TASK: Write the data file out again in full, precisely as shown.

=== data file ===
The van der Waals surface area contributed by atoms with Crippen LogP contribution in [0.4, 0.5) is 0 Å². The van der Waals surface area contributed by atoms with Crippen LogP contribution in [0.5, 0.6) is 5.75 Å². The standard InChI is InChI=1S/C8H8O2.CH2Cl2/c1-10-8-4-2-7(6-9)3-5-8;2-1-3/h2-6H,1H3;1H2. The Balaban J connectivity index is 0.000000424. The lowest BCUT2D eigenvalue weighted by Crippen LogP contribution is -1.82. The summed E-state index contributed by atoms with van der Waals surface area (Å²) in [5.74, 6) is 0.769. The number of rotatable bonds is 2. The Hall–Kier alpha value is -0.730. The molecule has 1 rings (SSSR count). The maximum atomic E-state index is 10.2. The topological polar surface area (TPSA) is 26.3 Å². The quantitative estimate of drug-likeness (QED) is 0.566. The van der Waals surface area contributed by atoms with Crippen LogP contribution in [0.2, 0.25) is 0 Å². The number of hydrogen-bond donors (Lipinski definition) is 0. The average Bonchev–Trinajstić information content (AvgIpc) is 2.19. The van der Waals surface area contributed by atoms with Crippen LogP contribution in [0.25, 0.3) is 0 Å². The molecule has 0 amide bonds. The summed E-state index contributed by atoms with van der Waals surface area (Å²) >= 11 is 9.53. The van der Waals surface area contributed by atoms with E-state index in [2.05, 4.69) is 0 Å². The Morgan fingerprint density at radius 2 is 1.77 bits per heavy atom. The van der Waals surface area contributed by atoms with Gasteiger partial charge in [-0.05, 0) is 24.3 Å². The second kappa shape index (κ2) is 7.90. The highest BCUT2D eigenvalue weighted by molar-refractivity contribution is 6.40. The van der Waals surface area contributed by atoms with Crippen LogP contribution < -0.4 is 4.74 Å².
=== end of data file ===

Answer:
The van der Waals surface area contributed by atoms with Crippen LogP contribution in [0.4, 0.5) is 0 Å². The van der Waals surface area contributed by atoms with Crippen LogP contribution in [0.5, 0.6) is 5.75 Å². The standard InChI is InChI=1S/C8H8O2.CH2Cl2/c1-10-8-4-2-7(6-9)3-5-8;2-1-3/h2-6H,1H3;1H2. The Balaban J connectivity index is 0.000000424. The lowest BCUT2D eigenvalue weighted by Crippen LogP contribution is -1.82. The summed E-state index contributed by atoms with van der Waals surface area (Å²) in [5.74, 6) is 0.769. The number of rotatable bonds is 2. The Hall–Kier alpha value is -0.730. The molecule has 1 rings (SSSR count). The maximum atomic E-state index is 10.2. The topological polar surface area (TPSA) is 26.3 Å². The quantitative estimate of drug-likeness (QED) is 0.566. The van der Waals surface area contributed by atoms with Crippen LogP contribution in [0.2, 0.25) is 0 Å². The number of hydrogen-bond donors (Lipinski definition) is 0. The average Bonchev–Trinajstić information content (AvgIpc) is 2.19. The van der Waals surface area contributed by atoms with Crippen LogP contribution in [0.25, 0.3) is 0 Å². The molecule has 0 amide bonds. The summed E-state index contributed by atoms with van der Waals surface area (Å²) >= 11 is 9.53. The van der Waals surface area contributed by atoms with E-state index in [2.05, 4.69) is 0 Å². The Morgan fingerprint density at radius 2 is 1.77 bits per heavy atom. The van der Waals surface area contributed by atoms with Gasteiger partial charge in [-0.05, 0) is 24.3 Å². The second kappa shape index (κ2) is 7.90. The highest BCUT2D eigenvalue weighted by molar-refractivity contribution is 6.40. The van der Waals surface area contributed by atoms with Crippen LogP contribution < -0.4 is 4.74 Å².